On December 8, 2005, pursuant to the grievance procedure set forth in the parties’ collective bargaining agreement, a Step III grievance conference was conducted. The grievance decision issued January 29, 2006 denied petitioner’s grievance upon a finding that petitioner received a copy of the principal’s request for medical examination and the collective bargaining agreement was not violated.  Petitioner commenced this appeal on March 28, 2006.  Petitioner’s request for interim relief was denied on April 18, 2006.

Petitioner contends that the OSI investigation violated her rights because she was not questioned and did not receive a copy of the determination placed in her file.  Petitioner contends that the decision and actions she is challenging were stated in the Step III Grievance decided January 29, 2006 and that she received the decision approximately three weeks later.  Petitioner seeks an order directing respondent to dismiss and remove from her records all references to the incident, as well as to issue her a contractual annual ratings sheet for 2003, the year of the investigation.

Respondent contends that petitioner fails to allege and prove facts supporting her claim and that her petition is untimely.  Respondent also contends that the Commissioner lacks jurisdiction to entertain this appeal because the identical issues were the subject of petitioner’s grievance.  Respondent further asserts that petitioner failed to exhaust her administrative remedies through of a grievance and arbitration proceeding.

An appeal to the Commissioner must be commenced within 30 days from the making of the decision or the performance of the act complained of, unless any delay is excused by the Commissioner for good cause shown (8 NYCRR §275.16; Appeal of O’Brien, 44 Ed Dept Rep 43, Decision No. 15,092; Appeal of Spina, 43 id. 354, Decision No. 15,016).  The Commissioner has previously held that an appeal is timely when commenced within 30 days of receiving the determination (Appeals of Sitaras, et al., 43 Ed Dept Rep 434, Decision No. 15,044; Appeal of Malek, 41 id. 312, Decision No. 14,697).  When the record does not indicate when petitioner actually received the determination, the date of receipt is calculated by affording the usual five days for mailing, excluding Sundays and holidays (Appeal of C.F., 44 Ed Dept Rep 109, Decision No. 15,113; Appeal of O.W., 43 id. 150, Decision No. 14,949) Here, the record does not indicate when petitioner received the January 29, 2006 decision denying her grievance.  Affording the usual five days for mailing, excluding Sundays and holidays, petitioner’s appeal was not commenced within 30 days of the decision.  Petitioner explains that she received the decision approximately three weeks after it was issued. Allowing for three weeks following issuance of the decision, petitioner’s appeal still was not commenced within 30 days and must be dismissed as untimely.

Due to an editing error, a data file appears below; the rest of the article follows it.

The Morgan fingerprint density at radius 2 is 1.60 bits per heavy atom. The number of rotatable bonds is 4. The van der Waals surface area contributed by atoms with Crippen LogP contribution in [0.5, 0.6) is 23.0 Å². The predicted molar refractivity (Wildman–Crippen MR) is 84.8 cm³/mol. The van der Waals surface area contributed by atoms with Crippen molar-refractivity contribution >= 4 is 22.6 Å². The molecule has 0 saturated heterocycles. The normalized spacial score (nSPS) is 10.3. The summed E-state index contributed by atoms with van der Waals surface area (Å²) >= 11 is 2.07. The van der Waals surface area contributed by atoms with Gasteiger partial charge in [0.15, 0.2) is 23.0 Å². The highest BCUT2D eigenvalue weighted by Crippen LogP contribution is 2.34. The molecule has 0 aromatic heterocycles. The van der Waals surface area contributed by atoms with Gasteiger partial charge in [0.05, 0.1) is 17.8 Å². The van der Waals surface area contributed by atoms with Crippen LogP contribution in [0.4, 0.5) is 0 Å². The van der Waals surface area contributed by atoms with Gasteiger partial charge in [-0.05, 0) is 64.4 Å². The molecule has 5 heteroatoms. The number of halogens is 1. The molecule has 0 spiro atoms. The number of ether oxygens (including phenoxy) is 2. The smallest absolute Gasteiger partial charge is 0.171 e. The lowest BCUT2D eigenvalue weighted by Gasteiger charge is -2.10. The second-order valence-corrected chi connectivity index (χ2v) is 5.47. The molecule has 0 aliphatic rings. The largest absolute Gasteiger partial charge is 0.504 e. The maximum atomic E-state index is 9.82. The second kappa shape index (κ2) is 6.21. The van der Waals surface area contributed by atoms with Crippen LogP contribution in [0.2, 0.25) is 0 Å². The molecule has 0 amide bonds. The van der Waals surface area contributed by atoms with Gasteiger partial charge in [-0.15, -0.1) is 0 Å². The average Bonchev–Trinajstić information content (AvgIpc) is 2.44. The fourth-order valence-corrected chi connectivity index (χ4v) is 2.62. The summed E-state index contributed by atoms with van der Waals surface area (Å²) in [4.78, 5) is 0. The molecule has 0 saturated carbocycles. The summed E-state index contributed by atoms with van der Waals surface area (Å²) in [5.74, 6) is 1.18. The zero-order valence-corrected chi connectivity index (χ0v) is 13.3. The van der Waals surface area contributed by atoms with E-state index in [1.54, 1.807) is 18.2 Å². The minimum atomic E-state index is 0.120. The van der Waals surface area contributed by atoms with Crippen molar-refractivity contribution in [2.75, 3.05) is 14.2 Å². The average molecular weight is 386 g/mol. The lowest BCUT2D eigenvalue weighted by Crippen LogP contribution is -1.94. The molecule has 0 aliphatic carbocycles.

The appeal must also be dismissed for lack of jurisdiction.  A school employee who elects to submit an issue for resolution through a contractual grievance procedure may not bring an appeal to the Commissioner of Education for review of the same matter (Matter of Bd. Of Educ., Commack UFSD v. Ambach, 70 NY2d 501; Appeal of Klein, 43 Ed Dept Rep 305, Decision No. 15,003; Appeal of Chichester, 39 id. 470, Decision No. 14,286).  The record reflects that petitioner brought a grievance on the very same issues that are the subject of this appeal and the grievance resulted in a final determination reached on January 29, 2006.  That decision precludes the Commissioner’s review (Appeal of Coughlin, 41 Ed Dept Rep 484, Decision No. 14,751).